Dazzler proves that disco will never die

Originally a superheroine intended as a marketing gimmick in 1980 with Casablanca Records (much like the band Kiss had been a cross-media sensation), Dazzler is an oddity to say the least. Blue face paint that would look more at home on a Kiss groupie than a superhero, a skin tight bell-bottomed one-piece outfit and rhinestoned roller skates… Dazzler makes an impression right off the bat.

The character was so dynamic and popular that she later resurfaced as a possible film project featuring ’10’ star Bo Derek (all true, check out the incredible story here).

Debuting in an issue of the X-Men drawn by John Byrne, Dazzler turned lots of heads and spun right out into her own series with the most impressive covers of the time. In case you missed her, full page ads appeared drawn by Bill Sienkewicz beckoning readers to buy her book.

With the mutant ability to convert sound into all manner of light, singer Alison Blaire turned her talents to a profitable musical career rather than crime fighting. When the X-Men sought her out for recruitment, she turned them down flat and who can blame her. Look at the lives those unlucky mutants lead! Given that she showed no real interest in the superhero bit, the Dazzler series mainly followed her real life affairs, career woes and love life. This may sound boring but it was all written to meet the demands of a readership that was eager for something new. After four years in her own book where she battled the likes of Doctor Doom and the Enchantress and even had a stint as the herald of Galactus, Alison Blaire hung up her skates and disappeared into obscurity. There was the occasional hiccup where Dazzler would appear, for instance in her own graphic novel, but her time has passed.

Much later, Dazzler returned in the pages of X-Men as a tarnished pop icon driven out of the spotlight due to prejudice against her being a mutant. Employed as a roadie to the musician Lila Cheney, Alison attempted to get her life back together before she was possessed by the evil entity Malice. The X-Men assisted Blaire in getting rid of the controlling entity and in gratitude, she became a member of the X-Men family, a status that she holds to this day.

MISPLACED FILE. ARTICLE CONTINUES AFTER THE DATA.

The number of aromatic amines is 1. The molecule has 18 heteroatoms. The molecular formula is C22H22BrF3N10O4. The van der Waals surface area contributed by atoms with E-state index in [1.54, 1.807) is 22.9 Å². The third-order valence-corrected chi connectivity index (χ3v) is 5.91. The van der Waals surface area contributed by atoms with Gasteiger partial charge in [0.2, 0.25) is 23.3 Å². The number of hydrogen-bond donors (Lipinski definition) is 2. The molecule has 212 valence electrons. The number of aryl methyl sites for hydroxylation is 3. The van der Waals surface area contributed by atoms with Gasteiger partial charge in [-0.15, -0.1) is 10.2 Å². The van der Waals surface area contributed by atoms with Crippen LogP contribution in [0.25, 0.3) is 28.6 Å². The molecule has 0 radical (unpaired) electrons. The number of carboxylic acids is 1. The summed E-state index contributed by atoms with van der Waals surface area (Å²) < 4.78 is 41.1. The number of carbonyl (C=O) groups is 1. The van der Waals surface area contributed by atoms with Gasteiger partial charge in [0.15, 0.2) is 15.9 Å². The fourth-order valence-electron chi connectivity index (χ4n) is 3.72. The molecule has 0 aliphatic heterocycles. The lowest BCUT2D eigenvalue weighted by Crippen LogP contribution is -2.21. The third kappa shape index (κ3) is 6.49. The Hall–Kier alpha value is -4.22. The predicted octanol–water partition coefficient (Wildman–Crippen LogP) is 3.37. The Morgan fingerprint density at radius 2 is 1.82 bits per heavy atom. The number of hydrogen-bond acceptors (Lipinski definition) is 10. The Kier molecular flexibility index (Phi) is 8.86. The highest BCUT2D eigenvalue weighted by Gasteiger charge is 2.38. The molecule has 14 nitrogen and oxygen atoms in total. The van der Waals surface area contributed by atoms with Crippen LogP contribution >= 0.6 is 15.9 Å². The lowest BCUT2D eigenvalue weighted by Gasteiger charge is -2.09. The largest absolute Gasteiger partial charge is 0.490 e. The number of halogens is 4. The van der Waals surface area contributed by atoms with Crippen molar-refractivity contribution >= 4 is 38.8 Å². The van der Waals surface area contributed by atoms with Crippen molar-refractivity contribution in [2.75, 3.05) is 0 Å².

30 years after her first appearance, Marvel Comics has decided to through Alison Blaire a party in their typical mighty manner.

Dazzler by Kalman Andrasofszky

After impressing readers with his stellar writing in the New Avengers: Reunion mini-series that firmly re-established the relationship between Hawkeye and Mockingbird, Jim McCann was offered a one-shot focused on Dazzler. After mulling it over to get just the right story, he teamed up with NYX’s Kalman Andrasofszky for what promises to be a great comic. Don’t believe me? As it turns out, writers were clamoring for a chance at Dazzler. An iconic character to many on the comic book realm, she embodies that turning point where comics began to develop sophisticated and complex personas. There’s also the disco thing.

Interviewed by ComicBookResources.com, McCann had a lot to say about the character: “…she has an incredibly iconic (if dated) look with the disco thing, and that is both a blessing and a curse. But I think the real reason is it’s the fact that she represents someone that is very relatable. She struggles in her career, her self-image, her love life, her place in the world, and the persecution that she’s gone through at other people’s hands just for being who she is. That’s a huge part. She is the mutant metaphor that translates to a lot of different minorities.

“All of that was addressed in her solo series- we got to see her day-to-day life, which was unusual for a lot of spandex characters (especially when that came with roller skates and disco balls). That “slice of life” aspect she brought to comics continued to be a part of the character through the 80s. She was sort of lost in the late 90s and much of the 2000s, but I think we’re starting to see more of that Alison a little more now.

“She’s strong willed, and that was shown from the first appearance. She turned down membership in the X-Men twice. It was that second time that made me fall completely in love with the character, in “Dazzler” #38. She kicks Wolverine and Colossus’ asses in a real-world training session and then basically says, “Ok, thanks guys! I’m ready to take on the world again. On my own. Call ya if I need help.” That’s my girl.”

Despite all of the accolades from myself and the comic book community, you may still think of Dazzler as a goofy hero out of her element (disco), but just look at Iron Fist, a hero who was created to cash in on the Kung Fu fad in the 1970’s. All it took was Ed Brubaker and Matt Fraction to retool Iron Fist into a fully rendered comic for readers to declare it a must read series.

You may be seeing similar reviews when Dazzler’s one-shot hits the stands in May.


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